Sketchbook Festival Collaboraction

Astudy by Indiana University telecommunications professors, noted by Ezra Klein in the May 18 Los Angeles Times, found that between 1968 and 1992 clips of presidential candidates talking on the news went down from one minute on average to about ten seconds; since 1992 they’ve dropped to eight seconds. Our collective reduced attention span may endanger nuanced political discourse, as Klein goes on to suggest, but it’s created a cottage industry for theater artists. Short play festivals crop up regularly now from Nantucket to Las Vegas. In Chicago, Collaboraction’s annual Sketchbook Festival has become the marquee showcase for short plays—most are no longer than seven minutes—and a hootenanny for artists from all over the city.

This year’s installment, the eighth, divides 14 pieces evenly between two programs. Works by a couple of Sketchbook veterans, Sean Graney and Laura Jacqmin, which appear on Program A, typify the two most common forms entries take: the freestanding, complete play and the sketch that still needs to be completed.

Graney’s I’S N UR B1UDStR33M COZIN FA60SITOSIZ uses leet, the Internet slang that’s become the bane of English teachers, to tell the story of a 13-year-old boy making his online farewells as he’s dying of an unidentified congenital disorder. The piece amounts to a brief meditation on reduced expectations—for language and for life. Directed by Michael Patrick Thornton, it features Bubba Weiler as the boy, who sits silently in a wheelchair while his text messages flash on screens surrounding the audience and a voice-over translates them. An astonishing array of emotions is embedded in the shorthand, including sorrow for the guilt-ridden mother left behind and regret for a life unlived. I’S N UR B1UDStR33M is a strong example of completeness in a small package, and Weiler’s body language captures the oceanic currents beneath the character’s superficial stillness.

By contrast, Jacqmin’s Parkersburg is an underdeveloped riff. Directed by Greg Allen, it follows a trio of young female coal miners—in garish party dresses—who must find a vein of coal or lose their jobs. Alliances shift as fear mounts—particularly when the proverbial canary in the coal mine keels over. Allen’s stylized staging lends physical energy (the girls swing pickaxes into the wooden bottom of a reclining chair as they desperately seek bituminous salvation), but Parkersburg remains an idea for an allegorical play rather than a fully realized work.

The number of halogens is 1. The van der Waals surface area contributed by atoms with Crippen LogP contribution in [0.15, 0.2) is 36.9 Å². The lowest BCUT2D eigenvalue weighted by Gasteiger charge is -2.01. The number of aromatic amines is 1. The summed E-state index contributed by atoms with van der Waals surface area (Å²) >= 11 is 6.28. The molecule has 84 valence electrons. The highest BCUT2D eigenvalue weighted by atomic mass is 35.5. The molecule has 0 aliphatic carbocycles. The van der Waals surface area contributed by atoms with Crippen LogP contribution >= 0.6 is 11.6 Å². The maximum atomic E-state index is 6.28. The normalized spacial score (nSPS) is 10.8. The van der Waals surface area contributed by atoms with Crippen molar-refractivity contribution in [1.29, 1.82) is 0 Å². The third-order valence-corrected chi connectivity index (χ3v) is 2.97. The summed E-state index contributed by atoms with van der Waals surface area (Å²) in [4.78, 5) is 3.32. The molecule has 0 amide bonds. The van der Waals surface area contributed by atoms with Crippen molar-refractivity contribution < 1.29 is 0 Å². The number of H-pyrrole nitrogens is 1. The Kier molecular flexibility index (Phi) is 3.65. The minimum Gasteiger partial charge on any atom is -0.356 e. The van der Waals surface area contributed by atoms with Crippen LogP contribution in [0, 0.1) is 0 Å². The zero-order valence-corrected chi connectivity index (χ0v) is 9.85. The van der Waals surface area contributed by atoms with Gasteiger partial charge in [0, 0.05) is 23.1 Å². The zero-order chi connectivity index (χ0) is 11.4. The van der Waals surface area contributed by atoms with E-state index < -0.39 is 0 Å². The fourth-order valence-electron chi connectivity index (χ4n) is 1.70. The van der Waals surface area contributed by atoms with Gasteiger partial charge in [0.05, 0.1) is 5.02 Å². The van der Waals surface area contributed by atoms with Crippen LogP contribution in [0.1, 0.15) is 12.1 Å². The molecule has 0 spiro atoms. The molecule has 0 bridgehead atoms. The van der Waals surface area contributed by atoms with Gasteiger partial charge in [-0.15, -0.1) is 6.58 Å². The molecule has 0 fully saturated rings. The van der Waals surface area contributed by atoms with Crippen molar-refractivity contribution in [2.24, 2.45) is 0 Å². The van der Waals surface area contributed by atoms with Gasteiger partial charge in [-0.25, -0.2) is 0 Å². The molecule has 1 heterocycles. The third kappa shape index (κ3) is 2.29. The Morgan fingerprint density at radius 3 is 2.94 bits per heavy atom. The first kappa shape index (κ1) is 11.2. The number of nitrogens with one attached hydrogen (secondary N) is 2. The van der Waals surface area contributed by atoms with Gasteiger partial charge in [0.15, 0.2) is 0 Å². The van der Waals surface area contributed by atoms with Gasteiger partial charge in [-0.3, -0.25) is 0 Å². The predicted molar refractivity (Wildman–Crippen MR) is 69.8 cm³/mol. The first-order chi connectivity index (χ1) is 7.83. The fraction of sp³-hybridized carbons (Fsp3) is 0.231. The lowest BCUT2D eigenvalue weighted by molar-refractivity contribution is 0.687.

The two programs mirror each other in interesting ways. For instance: Program A kicks off with Itamar Moses’s Treadmills, in which a couple at a gym discusses whether or not to move in together. Their exercise machines become a metaphor for their relationship, as they speed up, slow down, and hit each other’s “heart” emergency buttons to stop the crazy things. The symbolism’s a bit labored at times, but the couple’s mutual passive aggression comes through with painful clarity. Program B opens similarly, with Cassandra Sanders’s Chicago Summer, in which two young bicyclists are shadowed by their future selves as they meet for the first time. The piece is a slight, curtain-raising amuse bouche, but Lauren Sharpe and Brendan Donaldson bring loads of charm to their courtship-on-wheels.

Some of the most crowd-pleasing and aesthetically satisfying work this year is humorous, and both programs end with comic gems. On Program A, there’s Drew Dir’s clever The Lurker Radio Hour, in which the host of an old-time radio crime show (a desperately hilarious Will Clinger) begs his faithless wife to come back to him—on the air—while his smitten Foley artist (Amy Speckien) tries to catch his attention. The play’s funny but also resonates darkly as a portrait of romantic obsession and humiliation. Program B concludes with the most outsize piece of the festival: Cowboy Birthday Party, by local black-comedy specialist Emily Schwartz, is pretty much exactly what the title promises, plus a string quartet. It’s a big, absurdist homage—Blazing Saddles by way of Eugene Ionesco.

Some of this year’s entries reflect on currents of social and political disquiet, with varying degrees of success. Jose Rivera’s Yellow (Program B) shows what happens when the facile ribbon on the old oak tree attracts a menacing soldier. It’s chilling, but ultimately too smug about smug knee-jerk patriotism. By contrast, Eric Ziegenhagen’s allusive Bad News (Program A) encompasses current economic fears in a skillfully drawn encounter between a father and his teenage daughter. Dad is apparently facing federal charges for some kind of financial malfeasance and he’s trying to make amends. “Risk,” he says, “is either losing faith at the right time or having faith at the right time.” As an epitaph for whatever remains of the economic optimism of the 90s, that’s right on point.

Collaboraction has always encouraged audience participation. In the past that’s involved libations and ambulatory stagings, but this year audience voices are brought directly into the event through Sketchbook Submit, which allows anyone to go online and answer 14 questions derived from the themes of this year’s plays (number four: “Tell us about your biggest fear;” number nine: “How do you support the American soldier?”). Interludes created from the answers (directed by Collaboraction’s executive artistic director Anthony Moseley and performed by the five-member Submit Ensemble) fill the breaks between pieces.

Like most trips through an artist’s sketchbook, this year’s festival yields some clunky moments, but those are overwhelmed by the festival’s atmosphere of communal joy. As a sampler of some of the best writers, directors, and actors in town, it delivers an exhilarating gallery of voices, images, and insights.v